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Sino-US agriculture cooperation key to global food security

By Yao Yuxin | chinadaily.com.cn | Updated: 2024-06-13 19:37

Experts deliver keynote speeches at the event. Provided to China Daily.

Despite recent ups and downs in bilateral relations and trade, agricultural cooperation between China and the United States remains promising, benefiting both countries' agricultural sectors and global food security, said experts at a forum in Beijing on Wednesday.

They were speaking at the 2024 China-US Agriculture Roundtable Think Tank Dialogue on Food Security and Agriculture Cooperation. The event was jointly organized by the Bureau of International Cooperation at the Chinese Academy of Social Sciences, the CASS Institute of World Economics and Politics, and the United States Heartland China Association.

According to the latest Global Food Crisis Report, approximately 281.6 million people in 59 countries and regions faced severe food insecurity in 2023, an increase of about 24 million from 2022, marking the fifth consecutive year of growth. Geopolitical conflicts, extreme weather and economic shocks are expected to continue worsening the situation.

"Cooperation is the key to solving the global food crisis," said Zhang Yuyan, director of the CASS's IWEP.

Zhang said that China and the US, as the world's leading agricultural producers and consumers, should prioritize agricultural and rural development. By bolstering bilateral exchanges in agriculture and further advancing agricultural and trade cooperation in third-party markets, both countries can benefit significantly while also contributing significantly to global food security.

Susan Thornton, vice chair of the USHCA, emphasized the importance of agricultural cooperation between the US, the largest developed country, and China, the largest developing country, for ensuring continued prosperity and well-being worldwide.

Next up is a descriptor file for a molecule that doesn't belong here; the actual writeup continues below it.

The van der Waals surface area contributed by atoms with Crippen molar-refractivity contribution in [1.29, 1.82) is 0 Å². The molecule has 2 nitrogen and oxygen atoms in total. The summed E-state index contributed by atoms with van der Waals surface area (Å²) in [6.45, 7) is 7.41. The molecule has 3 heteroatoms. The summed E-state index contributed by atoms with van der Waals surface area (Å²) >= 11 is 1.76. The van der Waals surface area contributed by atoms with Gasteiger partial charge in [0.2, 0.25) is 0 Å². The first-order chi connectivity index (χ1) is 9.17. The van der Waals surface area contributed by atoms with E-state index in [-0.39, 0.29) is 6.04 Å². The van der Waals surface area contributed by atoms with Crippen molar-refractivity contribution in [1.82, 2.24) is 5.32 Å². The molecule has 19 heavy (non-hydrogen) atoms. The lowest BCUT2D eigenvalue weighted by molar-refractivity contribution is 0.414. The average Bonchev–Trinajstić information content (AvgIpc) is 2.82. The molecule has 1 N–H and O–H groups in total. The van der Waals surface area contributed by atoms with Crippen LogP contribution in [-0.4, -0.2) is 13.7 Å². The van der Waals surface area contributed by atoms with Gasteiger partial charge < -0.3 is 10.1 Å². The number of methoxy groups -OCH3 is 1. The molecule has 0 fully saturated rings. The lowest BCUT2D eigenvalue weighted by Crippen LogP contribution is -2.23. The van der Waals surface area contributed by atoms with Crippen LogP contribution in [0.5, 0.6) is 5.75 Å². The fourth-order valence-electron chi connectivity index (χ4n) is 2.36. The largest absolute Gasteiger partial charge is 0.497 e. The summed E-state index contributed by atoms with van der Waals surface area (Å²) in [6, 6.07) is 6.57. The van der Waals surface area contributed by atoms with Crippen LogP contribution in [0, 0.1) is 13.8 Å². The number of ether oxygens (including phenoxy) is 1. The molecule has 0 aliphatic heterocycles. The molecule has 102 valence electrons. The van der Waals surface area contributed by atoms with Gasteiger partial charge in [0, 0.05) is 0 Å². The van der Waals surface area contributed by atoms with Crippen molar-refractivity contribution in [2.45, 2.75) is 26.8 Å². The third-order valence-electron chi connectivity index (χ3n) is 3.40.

Despite the current rise in nationalism and backlash against globalization, Thornton stressed the need to recognize the substantial achievements of the past several decades, when major powers collaborated and avoided conflicts.

"I believe China and America can be partners in leading a global endeavor to uplift Africa out of poverty and maintain peace through agriculture between our two countries around the globe," said Kenneth Quinn, president emeritus of the World Food Prize Foundation.

With limited water and land resources but a large population to feed, China is the largest importer of agricultural products, while the US is the largest exporter. The agricultural sectors of the two countries are highly complementary, said Wang Yongzhong, a researcher at the IWEP.

"However, a lack of mutual trust could lead to China reducing purchases of agricultural products from the US and turning to other sources, resulting in less efficient solutions to its food needs at higher costs, which would be detrimental to both," Wang said.

The event also delved into key issues such as Sino-US cooperation in agriculture in Africa, agricultural and rural development in China and the US, Sino-US agricultural trade cooperation, climate-smart and sustainable agriculture, and global food security and governance.


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